Justia Gaming Law Opinion Summaries

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The case involves Beteiro, LLC, which owns several patents related to facilitating gaming or gambling activities at a remote location. The patents disclose an invention that allows a user to participate in live gaming or gambling activity via a user communication device, even if the user is not in the same location as the gaming venue. Beteiro filed multiple patent infringement cases against various companies, alleging that they infringe certain claims of the patents by providing gambling and event wagering services.The United States District Court for the District of New Jersey dismissed Beteiro's cases for failure to state a claim based on the subject matter ineligibility of the patent claims. The court found that the claims were directed to an abstract idea and did not contain an inventive concept. Beteiro appealed the decision.The United States Court of Appeals for the Federal Circuit affirmed the district court's decision. The court agreed that Beteiro's claims were directed to the abstract idea of exchanging information concerning a bet and allowing or disallowing the bet based on where the user is located. The court also found that the claims did not provide an inventive concept because they achieved the abstract steps using several generic computers. The court concluded that Beteiro's claims amounted to nothing more than the practice of an abstract idea using conventional computer equipment, including GPS on a mobile phone, which are not eligible for patent under current Section 101 jurisprudence. View "BETEIRO, LLC v. DRAFTKINGS INC. " on Justia Law

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The case involves two casino operators, PNK (Baton Rouge) Partnership, PNK Development 8 LLC, PNK Development 9 LLC, and Centroplex Centre Convention Hotel, LLC, who incentivize their patrons with rewards, including complimentary hotel stays. The City of Baton Rouge/Parish of East Baton Rouge Department of Finance and Linda Hunt, its director, discovered through an audit that the operators had not remitted state and local taxes associated with these complimentary stays for several years. The City argued that the operators needed to pay these taxes, while the operators presented various arguments as to why they did not. The City filed a lawsuit in state court, which the operators removed to federal court on diversity jurisdiction grounds.The operators' removal of the case to federal court was challenged by the City, which argued that the tax abstention doctrine (TAD) warranted abstention in this case. The United States District Court for the Middle District of Louisiana agreed with the City, finding that all five TAD factors favored abstention: Louisiana's wide regulatory latitude over its taxation structure, the lack of heightened federal court scrutiny required by the operators' due process rights invocation, the potential for the operators to seek an improved competitive position in the federal court system, the greater familiarity of Louisiana courts with the state's tax regime and legislative intent, and the constraints on remedies available in federal court due to the Tax Injunction Act.The United States Court of Appeals for the Fifth Circuit affirmed the District Court's decision. The Appeals Court found that the District Court had correctly applied the TAD and had not abused its discretion in deciding to abstain. The Appeals Court agreed that all five TAD factors favored abstention and that any doubt about the propriety of removal should be resolved in favor of remand. View "City of Baton Rouge v. PNK" on Justia Law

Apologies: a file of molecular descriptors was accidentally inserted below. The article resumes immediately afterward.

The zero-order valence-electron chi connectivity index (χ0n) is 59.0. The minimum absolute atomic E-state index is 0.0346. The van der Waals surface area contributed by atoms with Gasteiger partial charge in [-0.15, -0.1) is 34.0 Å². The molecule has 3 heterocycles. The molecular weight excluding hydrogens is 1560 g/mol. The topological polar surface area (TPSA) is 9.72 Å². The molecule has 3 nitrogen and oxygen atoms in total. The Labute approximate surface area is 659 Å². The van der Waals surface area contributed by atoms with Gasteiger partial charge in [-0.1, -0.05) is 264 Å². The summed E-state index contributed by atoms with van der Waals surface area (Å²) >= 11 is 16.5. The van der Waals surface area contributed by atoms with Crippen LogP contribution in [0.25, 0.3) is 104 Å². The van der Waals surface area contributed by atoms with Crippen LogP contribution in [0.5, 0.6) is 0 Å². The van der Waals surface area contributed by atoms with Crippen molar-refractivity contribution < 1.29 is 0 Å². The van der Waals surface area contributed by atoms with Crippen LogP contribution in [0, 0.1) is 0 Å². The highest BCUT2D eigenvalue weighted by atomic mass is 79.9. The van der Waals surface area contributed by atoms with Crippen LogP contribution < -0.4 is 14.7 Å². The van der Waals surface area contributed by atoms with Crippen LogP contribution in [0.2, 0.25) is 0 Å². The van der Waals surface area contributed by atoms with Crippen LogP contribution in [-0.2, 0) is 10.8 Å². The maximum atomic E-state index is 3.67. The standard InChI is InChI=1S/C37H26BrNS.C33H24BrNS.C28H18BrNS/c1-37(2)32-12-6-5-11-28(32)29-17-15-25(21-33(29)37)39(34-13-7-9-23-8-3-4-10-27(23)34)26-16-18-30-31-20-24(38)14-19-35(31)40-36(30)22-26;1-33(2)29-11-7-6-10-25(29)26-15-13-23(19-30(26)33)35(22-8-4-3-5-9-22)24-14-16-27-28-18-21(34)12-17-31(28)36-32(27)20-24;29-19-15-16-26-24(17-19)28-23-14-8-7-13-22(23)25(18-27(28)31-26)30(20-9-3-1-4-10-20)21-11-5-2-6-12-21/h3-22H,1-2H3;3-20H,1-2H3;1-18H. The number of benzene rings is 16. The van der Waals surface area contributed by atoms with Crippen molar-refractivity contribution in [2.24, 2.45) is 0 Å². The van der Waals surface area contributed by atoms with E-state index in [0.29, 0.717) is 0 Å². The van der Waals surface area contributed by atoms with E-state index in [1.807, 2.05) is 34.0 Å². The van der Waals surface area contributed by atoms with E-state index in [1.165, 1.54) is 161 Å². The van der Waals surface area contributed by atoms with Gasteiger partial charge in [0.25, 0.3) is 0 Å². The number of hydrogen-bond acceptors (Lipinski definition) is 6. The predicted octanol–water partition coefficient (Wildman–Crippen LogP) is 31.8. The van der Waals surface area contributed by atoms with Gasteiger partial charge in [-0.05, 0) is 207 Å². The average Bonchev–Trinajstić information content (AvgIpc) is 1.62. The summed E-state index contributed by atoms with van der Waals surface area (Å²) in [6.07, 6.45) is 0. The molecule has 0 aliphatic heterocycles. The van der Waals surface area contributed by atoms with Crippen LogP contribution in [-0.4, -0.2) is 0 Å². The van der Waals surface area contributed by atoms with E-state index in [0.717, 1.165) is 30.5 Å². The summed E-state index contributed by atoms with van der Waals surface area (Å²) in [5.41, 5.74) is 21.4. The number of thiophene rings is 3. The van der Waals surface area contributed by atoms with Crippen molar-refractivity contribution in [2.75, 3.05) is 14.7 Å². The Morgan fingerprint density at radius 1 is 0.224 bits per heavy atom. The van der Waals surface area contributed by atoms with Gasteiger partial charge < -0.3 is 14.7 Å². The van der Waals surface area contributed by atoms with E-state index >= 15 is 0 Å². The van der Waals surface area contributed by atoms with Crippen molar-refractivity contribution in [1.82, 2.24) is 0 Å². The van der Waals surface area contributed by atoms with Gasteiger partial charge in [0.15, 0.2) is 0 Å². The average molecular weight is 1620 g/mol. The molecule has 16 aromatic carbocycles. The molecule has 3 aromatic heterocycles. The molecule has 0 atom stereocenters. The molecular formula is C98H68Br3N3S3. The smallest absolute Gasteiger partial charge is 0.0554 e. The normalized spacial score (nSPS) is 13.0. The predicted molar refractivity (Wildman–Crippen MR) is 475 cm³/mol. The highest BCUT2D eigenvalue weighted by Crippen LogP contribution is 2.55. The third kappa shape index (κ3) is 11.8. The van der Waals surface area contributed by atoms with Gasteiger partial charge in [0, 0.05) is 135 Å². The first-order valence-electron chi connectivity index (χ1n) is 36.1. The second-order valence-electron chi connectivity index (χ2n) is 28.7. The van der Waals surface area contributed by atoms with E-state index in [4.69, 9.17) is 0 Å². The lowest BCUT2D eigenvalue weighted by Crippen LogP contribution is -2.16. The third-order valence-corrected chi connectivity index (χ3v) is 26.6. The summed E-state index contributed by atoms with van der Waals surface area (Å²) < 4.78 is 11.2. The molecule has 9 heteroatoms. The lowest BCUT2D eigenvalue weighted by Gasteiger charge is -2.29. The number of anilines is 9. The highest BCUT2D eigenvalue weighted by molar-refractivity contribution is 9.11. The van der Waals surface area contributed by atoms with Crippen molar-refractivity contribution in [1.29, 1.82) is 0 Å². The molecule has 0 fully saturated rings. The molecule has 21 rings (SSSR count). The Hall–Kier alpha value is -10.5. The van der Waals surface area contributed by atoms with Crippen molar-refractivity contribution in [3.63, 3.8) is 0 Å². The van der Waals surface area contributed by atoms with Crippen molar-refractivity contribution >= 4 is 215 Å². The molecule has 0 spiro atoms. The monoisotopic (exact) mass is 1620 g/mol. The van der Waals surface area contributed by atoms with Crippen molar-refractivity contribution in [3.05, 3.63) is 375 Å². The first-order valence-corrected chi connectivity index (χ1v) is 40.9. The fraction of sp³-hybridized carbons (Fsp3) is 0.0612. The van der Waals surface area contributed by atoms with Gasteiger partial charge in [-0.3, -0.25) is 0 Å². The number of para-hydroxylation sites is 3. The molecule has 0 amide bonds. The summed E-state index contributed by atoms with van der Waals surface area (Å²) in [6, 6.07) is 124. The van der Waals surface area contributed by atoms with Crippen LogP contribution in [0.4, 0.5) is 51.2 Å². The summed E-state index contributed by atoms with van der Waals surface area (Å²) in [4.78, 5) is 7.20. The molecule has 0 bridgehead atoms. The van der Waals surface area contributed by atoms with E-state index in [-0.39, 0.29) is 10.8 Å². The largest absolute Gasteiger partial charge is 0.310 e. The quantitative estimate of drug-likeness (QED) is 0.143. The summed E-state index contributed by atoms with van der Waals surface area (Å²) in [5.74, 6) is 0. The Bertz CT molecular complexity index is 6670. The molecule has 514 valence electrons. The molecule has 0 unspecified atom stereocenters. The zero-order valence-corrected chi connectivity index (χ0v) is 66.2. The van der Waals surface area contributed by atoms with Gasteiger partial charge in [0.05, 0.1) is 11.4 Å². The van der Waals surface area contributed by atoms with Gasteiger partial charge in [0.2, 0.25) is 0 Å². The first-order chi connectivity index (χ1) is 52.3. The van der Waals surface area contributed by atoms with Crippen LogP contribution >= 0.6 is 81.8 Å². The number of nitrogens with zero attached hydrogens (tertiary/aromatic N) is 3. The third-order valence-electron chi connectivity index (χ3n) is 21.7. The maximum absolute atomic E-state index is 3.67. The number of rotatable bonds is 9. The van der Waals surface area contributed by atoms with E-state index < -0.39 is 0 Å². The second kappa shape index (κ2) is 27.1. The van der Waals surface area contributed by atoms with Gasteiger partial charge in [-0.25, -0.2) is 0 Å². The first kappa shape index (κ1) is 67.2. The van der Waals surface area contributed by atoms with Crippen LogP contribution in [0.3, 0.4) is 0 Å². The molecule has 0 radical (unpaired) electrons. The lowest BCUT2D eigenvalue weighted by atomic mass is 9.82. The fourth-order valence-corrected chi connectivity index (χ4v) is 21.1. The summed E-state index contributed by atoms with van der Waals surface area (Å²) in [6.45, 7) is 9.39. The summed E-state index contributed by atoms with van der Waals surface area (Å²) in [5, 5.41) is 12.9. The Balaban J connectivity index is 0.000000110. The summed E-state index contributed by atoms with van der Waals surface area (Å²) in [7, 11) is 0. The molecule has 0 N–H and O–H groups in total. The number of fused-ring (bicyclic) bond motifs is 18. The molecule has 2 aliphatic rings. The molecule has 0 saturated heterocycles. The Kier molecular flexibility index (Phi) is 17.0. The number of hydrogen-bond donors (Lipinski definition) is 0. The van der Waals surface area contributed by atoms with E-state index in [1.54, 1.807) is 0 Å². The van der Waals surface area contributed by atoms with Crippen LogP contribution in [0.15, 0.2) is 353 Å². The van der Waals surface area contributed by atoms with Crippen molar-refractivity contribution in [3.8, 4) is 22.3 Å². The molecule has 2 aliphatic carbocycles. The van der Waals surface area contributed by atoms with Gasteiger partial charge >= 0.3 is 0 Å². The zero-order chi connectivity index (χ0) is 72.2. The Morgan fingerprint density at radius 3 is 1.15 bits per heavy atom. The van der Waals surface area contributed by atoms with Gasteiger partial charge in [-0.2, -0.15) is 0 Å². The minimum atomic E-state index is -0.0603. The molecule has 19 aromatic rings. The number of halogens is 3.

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The case involves two casino operators, PNK (Baton Rouge) Partnership, PNK Development 8 LLC, PNK Development 9 LLC, and Centroplex Centre Convention Hotel, LLC, who incentivize their patrons with rewards, including complimentary hotel stays. The City of Baton Rouge/Parish of East Baton Rouge Department of Finance and its director, Linda Hunt, discovered that the operators had not remitted state and local taxes associated with these complimentary stays for several years. The City argued that the operators needed to pay these taxes, while the operators put forth various arguments as to why they did not. The City filed a suit in state court, which the operators removed to federal court on diversity jurisdiction.The operators' cases were initially heard in the United States District Court for the Middle District of Louisiana. The City filed a Motion to Remand, arguing that the tax abstention doctrine (TAD), as put forth in Levin v. Commerce Energy, Inc., warranted abstention. The District Court agreed with the City, stating that all five TAD factors favored abstention: Louisiana's wide regulatory latitude over its taxation structure, the lack of heightened federal court scrutiny required for the operators' due process rights under the Louisiana Constitution, the potential for the operators to seek an improved competitive position in the federal court system, the familiarity of Louisiana courts with the state's tax regime and legislative intent, and the constraints of the Tax Injunction Act on remedies available in federal court.The case was then reviewed by the United States Court of Appeals for the Fifth Circuit. The court affirmed the District Court's decision, agreeing that the TAD applied and that all five factors favored abstention. The court concluded that the District Court's decision to abstain was within its discretion. View "City of Baton Rouge v. Centroplex Centre Convention Hotel, LLC" on Justia Law